Outlandish and emotional, this humorous novel centers on Sheldon Funk, a struggling actor who dies in a bus restroom only to awaken during his autopsy and attack the coroner. Fleeing into the wintry streets of Toronto, Sheldon realizes he’s now a zombie—as if he didn’t have enough on his plate already. His last audition, reading for the reality television series House Bingo, had gone disastrously wrong. His mother is in the late stages of dementia, his savings are depleted, his agent couldn’t care less, and his boyfriend is little more than a set of nice abs. All Sheldon has to his name is a house he can barely hold onto and a cat that is more pillow than mammal. Now he also has to contend with decomposition, the scent of the open grave, and an unending appetite for human flesh—and on top of it all, there’s another audition in the morning. In order to survive his death without literally falling apart, Sheldon must find a way to combine his old life with his new addiction, which would be a lot easier if he could stop eating vagrants. A hysterical take on fame, love, religion, politics, and appetite, this is the story of the “everyzombie” people long to be.
Thank you to the author for sending me a copy of this book for review!
When I started reading Husk, the newest novel by Corey Redekop, I immediately started thinking about Chuck Palahniuk. Still, I’m quite new to Palahniuk’s work, so the first novel that came to mind wasn’t Haunted (a novel I loved), but instead Pygmy, a novel which I despised. This isn’t to say that I despised Redekop’s novel – not in the least – but the fact that the whole time I was reading I kept thinking that it was a good thing I wasn’t eating anything was what brought Pygmy to mind.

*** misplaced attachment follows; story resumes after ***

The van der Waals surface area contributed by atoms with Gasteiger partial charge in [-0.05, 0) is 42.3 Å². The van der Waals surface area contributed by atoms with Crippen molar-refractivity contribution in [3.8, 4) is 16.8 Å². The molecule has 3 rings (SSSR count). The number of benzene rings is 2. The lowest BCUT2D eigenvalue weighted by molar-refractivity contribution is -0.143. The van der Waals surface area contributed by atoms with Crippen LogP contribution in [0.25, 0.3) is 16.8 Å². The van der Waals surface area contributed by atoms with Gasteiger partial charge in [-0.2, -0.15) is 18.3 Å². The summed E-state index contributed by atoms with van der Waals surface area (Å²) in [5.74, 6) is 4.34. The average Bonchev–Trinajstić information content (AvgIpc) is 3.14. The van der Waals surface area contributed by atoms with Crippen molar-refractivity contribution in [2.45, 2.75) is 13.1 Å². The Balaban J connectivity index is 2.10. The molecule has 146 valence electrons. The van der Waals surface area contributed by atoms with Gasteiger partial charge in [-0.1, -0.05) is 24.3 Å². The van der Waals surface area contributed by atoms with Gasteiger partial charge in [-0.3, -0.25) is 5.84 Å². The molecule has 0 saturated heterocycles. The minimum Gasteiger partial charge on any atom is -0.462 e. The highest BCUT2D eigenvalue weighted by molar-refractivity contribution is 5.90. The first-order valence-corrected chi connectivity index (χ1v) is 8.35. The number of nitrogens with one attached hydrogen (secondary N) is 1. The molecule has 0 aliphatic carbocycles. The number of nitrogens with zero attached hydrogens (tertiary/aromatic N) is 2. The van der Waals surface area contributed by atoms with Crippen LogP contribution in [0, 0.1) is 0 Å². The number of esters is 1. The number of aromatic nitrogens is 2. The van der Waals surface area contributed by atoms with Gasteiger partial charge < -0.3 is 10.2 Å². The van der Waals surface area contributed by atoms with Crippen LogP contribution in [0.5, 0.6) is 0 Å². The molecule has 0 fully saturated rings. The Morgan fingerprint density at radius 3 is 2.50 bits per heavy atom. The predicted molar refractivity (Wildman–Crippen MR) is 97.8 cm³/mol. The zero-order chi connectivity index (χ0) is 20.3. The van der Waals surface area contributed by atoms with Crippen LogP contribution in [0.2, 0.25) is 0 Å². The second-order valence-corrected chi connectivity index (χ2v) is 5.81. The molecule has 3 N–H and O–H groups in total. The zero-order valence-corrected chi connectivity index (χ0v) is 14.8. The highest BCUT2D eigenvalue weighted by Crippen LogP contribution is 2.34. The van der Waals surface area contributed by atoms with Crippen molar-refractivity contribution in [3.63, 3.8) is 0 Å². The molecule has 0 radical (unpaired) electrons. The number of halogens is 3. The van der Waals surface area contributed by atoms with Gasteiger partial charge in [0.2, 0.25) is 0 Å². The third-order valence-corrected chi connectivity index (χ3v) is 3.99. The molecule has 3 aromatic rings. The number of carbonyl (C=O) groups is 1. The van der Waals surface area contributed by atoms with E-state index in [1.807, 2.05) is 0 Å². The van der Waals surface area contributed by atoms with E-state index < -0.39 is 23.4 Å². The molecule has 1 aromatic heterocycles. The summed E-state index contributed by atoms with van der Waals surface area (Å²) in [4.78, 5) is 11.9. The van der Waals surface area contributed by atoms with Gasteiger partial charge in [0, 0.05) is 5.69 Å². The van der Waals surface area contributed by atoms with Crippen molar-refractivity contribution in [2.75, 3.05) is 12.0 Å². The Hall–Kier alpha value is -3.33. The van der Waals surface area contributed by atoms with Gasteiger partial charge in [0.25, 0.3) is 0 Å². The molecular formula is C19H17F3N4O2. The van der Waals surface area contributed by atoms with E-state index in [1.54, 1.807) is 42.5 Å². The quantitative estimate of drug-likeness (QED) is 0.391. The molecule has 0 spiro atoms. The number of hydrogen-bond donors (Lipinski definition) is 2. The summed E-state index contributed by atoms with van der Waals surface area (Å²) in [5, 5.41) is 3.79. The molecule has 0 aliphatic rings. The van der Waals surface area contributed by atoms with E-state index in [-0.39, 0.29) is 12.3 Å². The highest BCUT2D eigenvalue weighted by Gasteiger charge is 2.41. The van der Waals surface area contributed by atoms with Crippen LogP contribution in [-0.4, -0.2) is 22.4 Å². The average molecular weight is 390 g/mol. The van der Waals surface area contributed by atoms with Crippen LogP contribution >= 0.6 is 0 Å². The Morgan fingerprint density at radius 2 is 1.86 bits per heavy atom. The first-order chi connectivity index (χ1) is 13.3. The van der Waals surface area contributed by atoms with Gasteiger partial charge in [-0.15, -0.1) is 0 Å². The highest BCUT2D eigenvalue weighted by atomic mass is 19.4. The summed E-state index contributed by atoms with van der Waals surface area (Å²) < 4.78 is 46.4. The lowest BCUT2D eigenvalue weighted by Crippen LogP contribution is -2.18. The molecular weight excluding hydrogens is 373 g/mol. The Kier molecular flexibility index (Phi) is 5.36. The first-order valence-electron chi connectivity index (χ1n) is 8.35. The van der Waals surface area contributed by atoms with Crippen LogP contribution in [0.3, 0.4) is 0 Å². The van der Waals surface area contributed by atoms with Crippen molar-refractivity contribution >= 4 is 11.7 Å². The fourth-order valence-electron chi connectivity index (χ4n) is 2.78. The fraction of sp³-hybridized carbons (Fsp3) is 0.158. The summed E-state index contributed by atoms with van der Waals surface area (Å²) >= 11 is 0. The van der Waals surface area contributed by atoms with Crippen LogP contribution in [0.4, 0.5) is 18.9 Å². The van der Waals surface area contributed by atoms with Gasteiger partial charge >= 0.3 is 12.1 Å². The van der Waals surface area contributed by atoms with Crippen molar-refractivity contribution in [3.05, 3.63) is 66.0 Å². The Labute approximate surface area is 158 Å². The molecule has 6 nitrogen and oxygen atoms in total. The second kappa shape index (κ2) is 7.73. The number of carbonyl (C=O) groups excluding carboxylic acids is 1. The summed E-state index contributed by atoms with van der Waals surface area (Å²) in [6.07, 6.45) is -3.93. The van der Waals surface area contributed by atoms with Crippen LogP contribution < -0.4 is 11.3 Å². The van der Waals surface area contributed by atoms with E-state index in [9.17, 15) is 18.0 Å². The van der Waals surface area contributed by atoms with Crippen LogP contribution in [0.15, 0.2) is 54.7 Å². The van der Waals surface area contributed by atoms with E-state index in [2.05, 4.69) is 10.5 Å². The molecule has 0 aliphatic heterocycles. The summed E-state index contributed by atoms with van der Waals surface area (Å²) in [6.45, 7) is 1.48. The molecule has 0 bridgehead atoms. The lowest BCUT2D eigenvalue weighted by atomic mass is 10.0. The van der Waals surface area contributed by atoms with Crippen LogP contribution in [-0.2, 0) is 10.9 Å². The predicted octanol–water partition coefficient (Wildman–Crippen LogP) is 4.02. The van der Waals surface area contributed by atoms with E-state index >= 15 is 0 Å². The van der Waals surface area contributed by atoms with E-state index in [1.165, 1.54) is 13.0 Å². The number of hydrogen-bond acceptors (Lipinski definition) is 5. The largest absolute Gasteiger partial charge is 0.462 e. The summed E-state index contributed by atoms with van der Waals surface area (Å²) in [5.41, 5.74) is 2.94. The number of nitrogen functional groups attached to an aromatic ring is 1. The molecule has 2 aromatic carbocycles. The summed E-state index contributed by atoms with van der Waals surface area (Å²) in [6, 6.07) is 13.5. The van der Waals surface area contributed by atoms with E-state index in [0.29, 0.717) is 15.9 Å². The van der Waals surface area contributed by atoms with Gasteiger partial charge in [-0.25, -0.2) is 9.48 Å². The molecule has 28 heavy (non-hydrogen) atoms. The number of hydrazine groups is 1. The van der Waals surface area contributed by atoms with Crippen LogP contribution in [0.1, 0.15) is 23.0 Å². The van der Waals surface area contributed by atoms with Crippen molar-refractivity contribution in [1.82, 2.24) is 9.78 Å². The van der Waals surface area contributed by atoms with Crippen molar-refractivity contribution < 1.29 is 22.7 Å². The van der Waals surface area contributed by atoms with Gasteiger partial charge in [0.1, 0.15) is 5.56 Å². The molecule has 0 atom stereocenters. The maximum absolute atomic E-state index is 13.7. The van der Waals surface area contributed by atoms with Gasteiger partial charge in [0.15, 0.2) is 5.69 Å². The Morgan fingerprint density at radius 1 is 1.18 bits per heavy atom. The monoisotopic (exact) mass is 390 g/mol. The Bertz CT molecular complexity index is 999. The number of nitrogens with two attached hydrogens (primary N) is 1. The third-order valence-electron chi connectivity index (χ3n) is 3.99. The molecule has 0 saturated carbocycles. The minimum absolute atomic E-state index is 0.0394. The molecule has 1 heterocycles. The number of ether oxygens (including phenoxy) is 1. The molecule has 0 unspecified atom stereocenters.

For lack of a better statement, this novel is gross. If you like your zombies to eat people, you’ll be in for a treat! If you like your zombie novels to have lots of blood and gore and plenty of ‘ew’ moments, then this is the book for you. Of course, when I think of zombies, the zombie that’s in Husk isn’t really what comes to mind. I liked the character of Sheldon and his journey of self-discovery as a zombie, BUT a big part of me knew, the entire time I was reading, that this wasn’t the zombie for me. The thing about Sheldon is that he can think and he can speak. Sure, he’s just a husk of a man, er … zombie … but he still has plenty of human instincts – minus a few that he reminisces about in the very beginning.
I did really like Redekop’s writing, even if this book didn’t exactly fit my style of reading. Redekop likes his words and descriptions and there is plenty of that going on. It was both interesting and utterly gruesome to read. Mind you, I like I good gruesome novel once in a blue moon, so if gruesome is your thing, all the power to you. However, even though there are plenty of scenes that’ll make you wish you didn’t eat lunch before reading the novel (or during), there are also many parts that will make you laugh out loud. Very funny lines, even if they sometimes cross the line at some points. There was quite a few times that I shook my head wondering, “Did I just read that right?” And yes, yes I did.
Of course, while the writing was great and the gore kept coming, there was also quite a bit of pop culture references that I could’ve done without. I’m not sure if Redekop wanted to try and date the book, but references to Twilight, Fiona Apple, Facebook, Tim Burton, Johnny Depp, and the like didn’t seem necessary to me. What I did like was the fact that this was a Canadian zombie novel. With mentions of some of the cities like Edmonton and Toronto, as well as Canada’s Wonderland, I thought it was fun to finally have a setting that I could relate to.
While this wasn’t my favourite novel – most of the time I had a grimace on my face while reading – it was an interesting and different read. I think I enjoyed the bouts of humour more than the actual zombie part of the book. Even though I usually complain that zombies only grunt and moan and don’t do much of anything else, I think I may stick to those kinds of zombie novels. For some reason, the zombie that thinks and speaks doesn’t frighten me as much as a zombie that’ll try to eat any living creature that comes into its path.
© 2012, Reading In Winter. All rights reserved.